Amber Adams

> But seriously, my knowledge of Indian historical linguistics is lacking
> a bit as well, so maybe this isn't entirely correct either, but it was
> my impression that the retroflex/dental distinction rose under Dravidian
> influence.
> So, maybe it might be more proper to say that it didn't lose it, but
> just never developed it? (Which might affect some of your sound changes,
> I really have no idea.)

No, the ancestors of the Shanstanyans emigrated to Telmona *after* Sanskrit
was standardised by Panini- so it's basically derived from literary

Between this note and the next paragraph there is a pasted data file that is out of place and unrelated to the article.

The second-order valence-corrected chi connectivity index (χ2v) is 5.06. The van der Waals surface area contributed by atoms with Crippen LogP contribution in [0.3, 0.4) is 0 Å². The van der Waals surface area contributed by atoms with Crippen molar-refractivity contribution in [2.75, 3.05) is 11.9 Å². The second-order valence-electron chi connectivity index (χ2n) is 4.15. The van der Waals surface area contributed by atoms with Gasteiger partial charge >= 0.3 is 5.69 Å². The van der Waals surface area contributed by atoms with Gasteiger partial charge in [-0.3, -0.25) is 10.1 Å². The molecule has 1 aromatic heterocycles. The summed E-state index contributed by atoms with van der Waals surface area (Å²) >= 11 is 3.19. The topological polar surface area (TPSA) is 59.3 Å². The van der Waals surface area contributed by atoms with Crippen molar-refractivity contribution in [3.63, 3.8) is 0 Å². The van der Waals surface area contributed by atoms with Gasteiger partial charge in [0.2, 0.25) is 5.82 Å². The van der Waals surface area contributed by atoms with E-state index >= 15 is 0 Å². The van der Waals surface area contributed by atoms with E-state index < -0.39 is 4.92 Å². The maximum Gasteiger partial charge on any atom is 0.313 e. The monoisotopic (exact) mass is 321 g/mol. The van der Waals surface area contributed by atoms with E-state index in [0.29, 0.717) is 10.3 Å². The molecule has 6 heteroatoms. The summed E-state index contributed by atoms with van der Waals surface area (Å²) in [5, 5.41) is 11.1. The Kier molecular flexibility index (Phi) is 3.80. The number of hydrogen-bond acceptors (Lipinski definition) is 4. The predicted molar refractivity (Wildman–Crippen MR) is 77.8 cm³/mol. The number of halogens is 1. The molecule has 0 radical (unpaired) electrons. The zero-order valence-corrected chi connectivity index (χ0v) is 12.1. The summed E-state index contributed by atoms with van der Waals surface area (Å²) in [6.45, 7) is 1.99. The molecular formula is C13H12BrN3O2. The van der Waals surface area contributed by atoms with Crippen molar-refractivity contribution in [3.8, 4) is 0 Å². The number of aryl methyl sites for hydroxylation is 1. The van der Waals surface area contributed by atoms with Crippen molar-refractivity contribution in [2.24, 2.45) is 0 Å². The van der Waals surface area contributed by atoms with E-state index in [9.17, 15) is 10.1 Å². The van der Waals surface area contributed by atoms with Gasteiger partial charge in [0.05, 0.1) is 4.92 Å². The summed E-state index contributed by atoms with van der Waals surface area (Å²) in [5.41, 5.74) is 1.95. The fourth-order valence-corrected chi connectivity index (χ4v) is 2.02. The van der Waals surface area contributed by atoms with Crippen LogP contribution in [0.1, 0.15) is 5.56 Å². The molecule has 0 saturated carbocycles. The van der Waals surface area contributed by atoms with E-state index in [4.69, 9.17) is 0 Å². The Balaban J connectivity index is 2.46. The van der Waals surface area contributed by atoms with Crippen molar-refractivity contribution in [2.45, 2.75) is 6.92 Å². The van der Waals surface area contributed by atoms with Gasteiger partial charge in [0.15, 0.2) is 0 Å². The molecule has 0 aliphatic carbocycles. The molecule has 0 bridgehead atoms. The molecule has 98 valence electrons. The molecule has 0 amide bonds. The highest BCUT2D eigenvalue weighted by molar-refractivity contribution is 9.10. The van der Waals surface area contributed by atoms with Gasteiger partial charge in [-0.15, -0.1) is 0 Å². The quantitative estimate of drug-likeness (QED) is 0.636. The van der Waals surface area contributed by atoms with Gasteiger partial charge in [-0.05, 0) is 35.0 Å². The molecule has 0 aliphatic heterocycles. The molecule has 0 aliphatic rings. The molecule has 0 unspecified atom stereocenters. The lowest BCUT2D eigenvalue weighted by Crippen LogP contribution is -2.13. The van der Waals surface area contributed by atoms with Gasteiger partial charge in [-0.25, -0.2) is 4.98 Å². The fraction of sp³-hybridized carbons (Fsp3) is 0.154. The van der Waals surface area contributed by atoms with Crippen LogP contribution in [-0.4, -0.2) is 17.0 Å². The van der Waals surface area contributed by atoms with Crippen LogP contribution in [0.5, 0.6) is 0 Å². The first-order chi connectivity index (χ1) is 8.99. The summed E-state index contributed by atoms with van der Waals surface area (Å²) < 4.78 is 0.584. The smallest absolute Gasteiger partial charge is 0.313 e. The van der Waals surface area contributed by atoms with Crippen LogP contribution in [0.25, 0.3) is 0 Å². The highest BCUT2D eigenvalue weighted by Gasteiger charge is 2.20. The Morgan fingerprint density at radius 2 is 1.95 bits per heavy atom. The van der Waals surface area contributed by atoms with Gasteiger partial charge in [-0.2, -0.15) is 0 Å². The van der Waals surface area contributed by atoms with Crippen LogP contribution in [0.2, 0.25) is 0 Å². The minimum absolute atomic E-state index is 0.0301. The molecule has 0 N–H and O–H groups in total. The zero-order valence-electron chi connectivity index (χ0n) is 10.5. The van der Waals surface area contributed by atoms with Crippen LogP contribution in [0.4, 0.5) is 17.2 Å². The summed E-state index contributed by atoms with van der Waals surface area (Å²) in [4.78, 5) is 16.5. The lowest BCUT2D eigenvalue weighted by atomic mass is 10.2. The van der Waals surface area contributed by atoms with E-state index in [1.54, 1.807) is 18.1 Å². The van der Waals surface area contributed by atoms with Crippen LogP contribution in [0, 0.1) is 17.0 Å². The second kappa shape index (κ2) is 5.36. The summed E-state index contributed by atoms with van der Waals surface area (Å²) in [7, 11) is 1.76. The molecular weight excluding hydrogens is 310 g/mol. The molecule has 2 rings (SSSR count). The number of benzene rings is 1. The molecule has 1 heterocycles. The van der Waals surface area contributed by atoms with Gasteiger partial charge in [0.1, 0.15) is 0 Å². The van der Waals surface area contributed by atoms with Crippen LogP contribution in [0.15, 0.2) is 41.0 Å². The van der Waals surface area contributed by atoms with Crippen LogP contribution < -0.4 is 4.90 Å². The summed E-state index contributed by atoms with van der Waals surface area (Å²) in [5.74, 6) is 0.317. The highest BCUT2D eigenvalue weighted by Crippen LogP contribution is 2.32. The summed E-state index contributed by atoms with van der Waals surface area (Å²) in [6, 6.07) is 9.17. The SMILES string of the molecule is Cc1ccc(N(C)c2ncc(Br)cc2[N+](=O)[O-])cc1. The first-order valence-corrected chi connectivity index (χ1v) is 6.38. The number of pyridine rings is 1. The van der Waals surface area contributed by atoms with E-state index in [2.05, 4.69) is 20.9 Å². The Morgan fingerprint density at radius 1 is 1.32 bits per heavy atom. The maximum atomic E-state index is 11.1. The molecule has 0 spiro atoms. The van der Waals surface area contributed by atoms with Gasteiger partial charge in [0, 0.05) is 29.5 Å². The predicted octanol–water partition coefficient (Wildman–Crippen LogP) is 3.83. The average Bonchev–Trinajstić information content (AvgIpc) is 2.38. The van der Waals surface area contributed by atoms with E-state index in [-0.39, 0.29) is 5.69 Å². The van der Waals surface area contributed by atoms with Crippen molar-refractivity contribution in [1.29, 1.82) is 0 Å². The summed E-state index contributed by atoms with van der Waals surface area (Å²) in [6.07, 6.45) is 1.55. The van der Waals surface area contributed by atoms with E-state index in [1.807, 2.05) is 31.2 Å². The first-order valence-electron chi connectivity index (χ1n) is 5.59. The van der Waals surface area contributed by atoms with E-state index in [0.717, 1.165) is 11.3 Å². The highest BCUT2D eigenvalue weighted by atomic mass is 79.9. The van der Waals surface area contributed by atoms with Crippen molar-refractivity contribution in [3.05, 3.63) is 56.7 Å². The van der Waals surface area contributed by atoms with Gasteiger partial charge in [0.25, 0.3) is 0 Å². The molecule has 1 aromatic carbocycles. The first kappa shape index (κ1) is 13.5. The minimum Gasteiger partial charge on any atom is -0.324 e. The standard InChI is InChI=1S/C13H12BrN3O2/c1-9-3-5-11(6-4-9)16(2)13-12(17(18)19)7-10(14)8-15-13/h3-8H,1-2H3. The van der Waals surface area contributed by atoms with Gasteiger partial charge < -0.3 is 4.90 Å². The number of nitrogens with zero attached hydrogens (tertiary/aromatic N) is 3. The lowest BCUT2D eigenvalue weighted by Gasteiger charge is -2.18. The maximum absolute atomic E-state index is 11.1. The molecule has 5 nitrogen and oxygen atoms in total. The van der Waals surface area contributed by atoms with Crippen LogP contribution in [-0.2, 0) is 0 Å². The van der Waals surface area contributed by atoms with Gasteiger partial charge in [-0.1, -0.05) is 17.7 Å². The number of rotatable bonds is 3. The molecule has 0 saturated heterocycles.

> Ah... what happened to Sanskrit's !@*#$*$ number of cases, and the dual
> number?

According to my sound-changes the only ones that stay distinct are the
accusative, instrumental, genitive and locative. The others just merged into
other cases. The dual disappeared because of the paucity of distinct

> Just out of curiosity, do you have a concultural reason why an alphabetic
> script rose, instead of a syllabary like the real Brahmi-spawn?
> (Not to say it couldn't happen, just curious)

Well, the "inherent vowel of most Brahmi-derived scripts isn't there, ther
is not "default" vowel because they all occur pretty much with the same
frequency. So it seemed easier to have seperate vowel-characters rather than
have a diacritic for every other consonant.